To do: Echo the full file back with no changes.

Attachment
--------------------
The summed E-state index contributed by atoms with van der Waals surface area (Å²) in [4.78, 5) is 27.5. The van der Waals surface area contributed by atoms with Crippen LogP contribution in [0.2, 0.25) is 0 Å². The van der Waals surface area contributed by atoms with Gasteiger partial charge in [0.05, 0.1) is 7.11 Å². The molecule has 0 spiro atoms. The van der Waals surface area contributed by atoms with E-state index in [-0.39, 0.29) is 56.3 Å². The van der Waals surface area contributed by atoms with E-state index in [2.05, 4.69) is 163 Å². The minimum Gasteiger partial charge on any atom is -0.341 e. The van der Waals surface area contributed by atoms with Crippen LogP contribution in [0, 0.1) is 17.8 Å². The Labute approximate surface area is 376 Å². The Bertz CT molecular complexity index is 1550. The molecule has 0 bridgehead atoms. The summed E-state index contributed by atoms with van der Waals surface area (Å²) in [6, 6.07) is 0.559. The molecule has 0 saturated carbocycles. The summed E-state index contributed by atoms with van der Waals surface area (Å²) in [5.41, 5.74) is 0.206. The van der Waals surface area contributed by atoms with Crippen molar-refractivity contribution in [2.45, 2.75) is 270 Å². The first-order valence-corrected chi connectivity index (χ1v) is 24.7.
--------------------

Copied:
The summed E-state index contributed by atoms with van der Waals surface area (Å²) in [4.78, 5) is 27.5. The van der Waals surface area contributed by atoms with Crippen LogP contribution in [0.2, 0.25) is 0 Å². The van der Waals surface area contributed by atoms with Gasteiger partial charge in [0.05, 0.1) is 7.11 Å². The molecule has 0 spiro atoms. The van der Waals surface area contributed by atoms with E-state index in [-0.39, 0.29) is 56.3 Å². The van der Waals surface area contributed by atoms with E-state index in [2.05, 4.69) is 163 Å². The minimum Gasteiger partial charge on any atom is -0.341 e. The van der Waals surface area contributed by atoms with Crippen LogP contribution in [0, 0.1) is 17.8 Å². The Labute approximate surface area is 376 Å². The Bertz CT molecular complexity index is 1550. The molecule has 0 bridgehead atoms. The summed E-state index contributed by atoms with van der Waals surface area (Å²) in [6, 6.07) is 0.559. The molecule has 0 saturated carbocycles. The summed E-state index contributed by atoms with van der Waals surface area (Å²) in [5.41, 5.74) is 0.206. The van der Waals surface area contributed by atoms with Crippen molar-refractivity contribution in [2.45, 2.75) is 270 Å². The first-order valence-corrected chi connectivity index (χ1v) is 24.7.